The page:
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European Plastics Industry

It’s been nearly four years since uncertainty took root in the European plastics industry. First, the pandemic and lockdowns, then Russia’s invasion of Ukraine and the resulting energy crises. More recently, the rabid inflation and cost-of-living crisis, and the chaos caused by the Houthi militia on the Red Sea – each of these unfortunate events took a toll on all companies along the plastics value chain.

The question is, can the European plastics industry hope for things to gradually start getting back to normal? To find the answer, Plastics Information Europe conducted its 11th market survey, in which over 330 respondents from across Europe took part.


Business performance rolling downhill


Performance generally trended lower in H2 2023 – more than half the respondents admitted that the results of their commercial activity were worse in H2 2023 compared to H1; a roughly equal share found it either better or unchanged.

 

The regional split shows that business was primarily depressed in Benelux, where 100% of the respondents said their operations had deteriorated. The picture also seems grim in Central, Eastern, Southeastern, and German-speaking Europe, Italy, and the UK and Ireland. Among the industry sectors, business was particularly challenging for plastics recyclers and only slightly better for the responding companies engaged in polymer and chemical production.

 

European plastics at a crossroads: Will 2024 bring the elusive turnaround?

 

Although another half-year shattered the European plastics industry’s hopes for recovery, the general mood is far from its lowest ebb. Over a third of the respondents believe H1 2024 will bring their business much-anticipated improvements, which would be tangibly higher than in H2 2023. Only 16.7% of those surveyed expect new lows.

 

The closer to home ground, the more confident the respondents feel. On the domestic market, upturn is a likely scenario for 30.4% of those surveyed. When it comes to exports to other European countries, this figure is slightly lower, at 29.2%; only 26.5% of companies believe in the positive dynamics of their exports to non-European countries. Optimism persists in German-speaking Europe and Italy, where half of the respondents look forward to positive developments in the first quarter of the new year.

 

Promising investment plans focused on cost-cutting

 

Since change is the only constant, a shift in investment activity could bode well for the European plastics industry. The share of companies willing to invest seems to be looking up, reaching almost a third, against only 19.7% in H2 2023. This appetite for spending is the strongest since H1 2021.

 

The dynamics are also encouraging on the other end of the gauge, with only 23.9% of companies admitting plans to downsize investment programmes. While lower than in H2 2023, this is a far cry from the dismal 8% in H1 2021. The share of companies willing to spend more money in H1 2024 is the highest in Spain and Portugal, the UK and Ireland, and Central and Eastern Europe.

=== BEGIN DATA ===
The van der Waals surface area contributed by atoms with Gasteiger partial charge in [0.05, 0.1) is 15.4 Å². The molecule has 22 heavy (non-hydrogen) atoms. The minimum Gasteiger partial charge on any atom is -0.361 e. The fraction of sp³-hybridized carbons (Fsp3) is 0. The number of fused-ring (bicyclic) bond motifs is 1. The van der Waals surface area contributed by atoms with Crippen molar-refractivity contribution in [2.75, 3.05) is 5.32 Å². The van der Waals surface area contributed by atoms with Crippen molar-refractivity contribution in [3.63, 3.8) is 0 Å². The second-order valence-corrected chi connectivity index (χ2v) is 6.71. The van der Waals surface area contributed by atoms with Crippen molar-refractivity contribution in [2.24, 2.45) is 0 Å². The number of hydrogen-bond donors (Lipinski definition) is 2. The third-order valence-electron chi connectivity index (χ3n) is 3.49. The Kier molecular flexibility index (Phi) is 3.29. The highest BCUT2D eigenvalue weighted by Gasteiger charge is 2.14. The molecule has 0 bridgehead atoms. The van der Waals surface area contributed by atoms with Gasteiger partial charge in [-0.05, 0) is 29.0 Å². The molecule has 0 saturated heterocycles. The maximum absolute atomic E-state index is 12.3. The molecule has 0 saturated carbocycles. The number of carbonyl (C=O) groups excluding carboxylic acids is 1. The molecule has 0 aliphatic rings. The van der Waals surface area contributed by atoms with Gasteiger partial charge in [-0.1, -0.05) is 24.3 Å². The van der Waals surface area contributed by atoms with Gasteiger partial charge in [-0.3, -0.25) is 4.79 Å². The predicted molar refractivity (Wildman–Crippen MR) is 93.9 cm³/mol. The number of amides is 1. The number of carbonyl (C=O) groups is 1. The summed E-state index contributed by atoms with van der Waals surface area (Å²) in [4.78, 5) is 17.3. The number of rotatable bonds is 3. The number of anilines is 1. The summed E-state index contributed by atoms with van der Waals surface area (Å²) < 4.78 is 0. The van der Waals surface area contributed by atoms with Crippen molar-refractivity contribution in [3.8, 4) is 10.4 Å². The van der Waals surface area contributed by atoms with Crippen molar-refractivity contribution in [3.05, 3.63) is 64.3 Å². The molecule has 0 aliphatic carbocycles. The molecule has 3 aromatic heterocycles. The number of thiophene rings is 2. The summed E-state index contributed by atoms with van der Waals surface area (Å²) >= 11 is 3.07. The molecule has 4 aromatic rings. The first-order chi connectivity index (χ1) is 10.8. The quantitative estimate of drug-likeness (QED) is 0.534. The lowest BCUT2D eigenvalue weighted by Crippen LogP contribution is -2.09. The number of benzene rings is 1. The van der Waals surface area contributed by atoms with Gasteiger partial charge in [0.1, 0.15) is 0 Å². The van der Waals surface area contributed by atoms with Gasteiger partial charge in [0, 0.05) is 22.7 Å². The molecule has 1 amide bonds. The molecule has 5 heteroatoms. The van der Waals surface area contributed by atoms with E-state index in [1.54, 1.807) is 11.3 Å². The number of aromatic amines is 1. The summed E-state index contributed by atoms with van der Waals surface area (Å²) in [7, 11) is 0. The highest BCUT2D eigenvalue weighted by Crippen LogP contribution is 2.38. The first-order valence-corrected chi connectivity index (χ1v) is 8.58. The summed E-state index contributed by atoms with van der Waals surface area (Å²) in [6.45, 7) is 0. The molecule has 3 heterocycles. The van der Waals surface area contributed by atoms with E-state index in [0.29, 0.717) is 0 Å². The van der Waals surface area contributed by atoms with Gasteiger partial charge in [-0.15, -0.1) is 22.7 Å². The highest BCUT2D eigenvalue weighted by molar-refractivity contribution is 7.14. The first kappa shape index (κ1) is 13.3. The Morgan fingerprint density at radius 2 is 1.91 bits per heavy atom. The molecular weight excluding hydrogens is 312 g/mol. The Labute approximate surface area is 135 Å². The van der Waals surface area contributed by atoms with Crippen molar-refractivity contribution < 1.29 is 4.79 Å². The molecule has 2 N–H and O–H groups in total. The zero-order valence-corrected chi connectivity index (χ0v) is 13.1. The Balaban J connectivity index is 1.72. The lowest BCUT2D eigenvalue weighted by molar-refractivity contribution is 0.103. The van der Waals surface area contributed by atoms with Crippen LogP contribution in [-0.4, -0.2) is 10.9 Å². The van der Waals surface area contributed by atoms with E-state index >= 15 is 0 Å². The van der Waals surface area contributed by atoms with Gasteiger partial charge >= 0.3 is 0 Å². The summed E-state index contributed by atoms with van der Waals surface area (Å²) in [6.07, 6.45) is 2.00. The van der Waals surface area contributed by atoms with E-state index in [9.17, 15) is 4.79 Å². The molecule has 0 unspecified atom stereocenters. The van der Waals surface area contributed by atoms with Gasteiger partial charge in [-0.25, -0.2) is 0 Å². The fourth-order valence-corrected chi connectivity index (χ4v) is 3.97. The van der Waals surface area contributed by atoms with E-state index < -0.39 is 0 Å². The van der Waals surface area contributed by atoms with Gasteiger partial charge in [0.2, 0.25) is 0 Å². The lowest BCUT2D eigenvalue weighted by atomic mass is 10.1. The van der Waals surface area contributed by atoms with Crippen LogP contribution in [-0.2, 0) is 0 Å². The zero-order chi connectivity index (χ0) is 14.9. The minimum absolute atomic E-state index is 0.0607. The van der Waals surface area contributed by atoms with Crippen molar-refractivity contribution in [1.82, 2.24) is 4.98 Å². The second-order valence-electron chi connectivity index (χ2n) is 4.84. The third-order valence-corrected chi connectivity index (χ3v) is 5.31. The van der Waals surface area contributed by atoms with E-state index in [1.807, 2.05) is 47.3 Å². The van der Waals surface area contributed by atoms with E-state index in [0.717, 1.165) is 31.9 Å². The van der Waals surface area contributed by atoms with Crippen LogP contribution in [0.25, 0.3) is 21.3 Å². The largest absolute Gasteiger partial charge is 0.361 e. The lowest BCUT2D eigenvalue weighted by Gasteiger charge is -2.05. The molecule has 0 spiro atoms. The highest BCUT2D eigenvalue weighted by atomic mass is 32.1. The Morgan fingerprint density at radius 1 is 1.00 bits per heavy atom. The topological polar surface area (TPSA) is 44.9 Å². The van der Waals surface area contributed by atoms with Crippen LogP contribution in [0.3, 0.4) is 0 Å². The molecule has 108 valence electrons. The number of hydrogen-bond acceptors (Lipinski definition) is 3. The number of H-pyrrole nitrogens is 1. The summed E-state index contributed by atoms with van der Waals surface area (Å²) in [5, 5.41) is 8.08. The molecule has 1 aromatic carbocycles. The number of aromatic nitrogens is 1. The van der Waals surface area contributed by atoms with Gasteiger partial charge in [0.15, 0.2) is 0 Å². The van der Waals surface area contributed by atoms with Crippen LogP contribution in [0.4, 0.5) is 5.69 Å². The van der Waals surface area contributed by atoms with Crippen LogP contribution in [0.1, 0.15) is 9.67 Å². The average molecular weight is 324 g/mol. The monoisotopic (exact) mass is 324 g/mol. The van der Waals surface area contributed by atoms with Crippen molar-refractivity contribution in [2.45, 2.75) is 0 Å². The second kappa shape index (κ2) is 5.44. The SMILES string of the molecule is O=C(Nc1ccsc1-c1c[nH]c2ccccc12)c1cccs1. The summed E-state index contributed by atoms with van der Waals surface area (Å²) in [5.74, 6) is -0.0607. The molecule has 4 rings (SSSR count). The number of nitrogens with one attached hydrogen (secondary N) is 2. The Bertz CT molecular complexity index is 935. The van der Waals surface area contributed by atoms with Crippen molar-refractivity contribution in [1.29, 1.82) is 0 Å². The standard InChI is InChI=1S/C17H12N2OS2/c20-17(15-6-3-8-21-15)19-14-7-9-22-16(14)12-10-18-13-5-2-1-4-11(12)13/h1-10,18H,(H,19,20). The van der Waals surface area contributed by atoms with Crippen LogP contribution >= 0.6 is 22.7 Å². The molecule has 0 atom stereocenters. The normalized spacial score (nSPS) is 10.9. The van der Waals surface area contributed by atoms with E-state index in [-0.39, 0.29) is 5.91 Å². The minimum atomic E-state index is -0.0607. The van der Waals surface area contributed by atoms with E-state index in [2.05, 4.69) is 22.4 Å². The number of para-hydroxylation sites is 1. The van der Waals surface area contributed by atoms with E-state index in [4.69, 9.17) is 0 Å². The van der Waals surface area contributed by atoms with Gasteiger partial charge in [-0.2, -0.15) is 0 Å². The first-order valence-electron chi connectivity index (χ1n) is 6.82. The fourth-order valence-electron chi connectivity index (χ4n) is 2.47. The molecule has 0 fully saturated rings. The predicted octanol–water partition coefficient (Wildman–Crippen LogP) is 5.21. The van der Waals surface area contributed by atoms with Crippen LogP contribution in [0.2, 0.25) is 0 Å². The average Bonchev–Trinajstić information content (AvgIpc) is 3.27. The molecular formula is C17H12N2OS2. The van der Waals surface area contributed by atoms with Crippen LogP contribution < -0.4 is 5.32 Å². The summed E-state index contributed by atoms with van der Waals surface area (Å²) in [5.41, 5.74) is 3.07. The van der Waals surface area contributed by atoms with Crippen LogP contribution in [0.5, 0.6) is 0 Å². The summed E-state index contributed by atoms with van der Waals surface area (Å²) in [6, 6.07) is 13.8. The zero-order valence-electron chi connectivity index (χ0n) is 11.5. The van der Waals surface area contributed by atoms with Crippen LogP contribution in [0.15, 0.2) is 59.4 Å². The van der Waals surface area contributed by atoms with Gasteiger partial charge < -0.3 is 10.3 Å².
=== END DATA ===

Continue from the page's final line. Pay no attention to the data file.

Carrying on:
Considering the soaring costs along the value chain, it is not surprising that most respondents said their investment plans are primarily focused on cost-cutting solutions, as reported by almost 57% of the participants. Slightly over a quarter of those surveyed expressed readiness to jump into capacity expansion projects – a good result, given that business performance in the past couple of years left a lot to be desired.

 

Layoffs continue, hiring stagnant

 

The prevalent hiring trend continues – more companies are still letting go of employees than those hiring them. Nearly 30.3% of the respondents admitted to layoffs in H2 2023, against 26.2% in H1 2023. Only 18.2% reported growth in staff, compared with 19.3% in H1 2023. Slightly more than half of the respondents reported no change in employee strength.

 

There seems to be light at the end of the tunnel: More companies along the plastics value chain plan hiring than the ones eyeing layoffs in H1 2024. Employee retention remains the dominant trend, with 65.6% of the respondents expecting no major changes in workforce. Only 21.3% plan to increase hiring and 13.1% is looking to downsize.

 

Special concerns

 

Sales volumes were chosen as the key concern by 63.9% of the respondents, reflecting fears that with not enough demand, businesses might be forced to downsize operations. Selling prices – a factor tightly linked to the general market health – were a concern for 48.8% of the surveyed companies.

 

Energy costs continue to bother at least 56.1% of the market players, while the cost of materials worries 44.2%; at least 40% of the companies are still marred by labour and salary costs. Though not as high as at the beginning of 2023, inflation is still cause for concern for 44.2% of the respondents. Overall, businesses managed to make ends meet, as the state of liquidity concerns only 10.9% of the surveyed companies.

 

AI not (yet) a big threat

 

Artificial intelligence has been around for a while, but it was in 2023 that it went mainstream and started causing chaos on the markets due to the fear of job losses. Apps like ChatGPT sparked discussions about the tectonic shifts such technologies could cause in virtually all segments.

 

But the European plastics industry is yet to feel the impact of AI and automation. Only 9.8% of the respondents believe their operations are already affected. A slight impact is recognised by 20.2%, while almost half asserted that AI is yet to unravel its potential. Among the areas where managers expect the most help from digital assistants are cost reduction, increased production efficiency, and better management performance.

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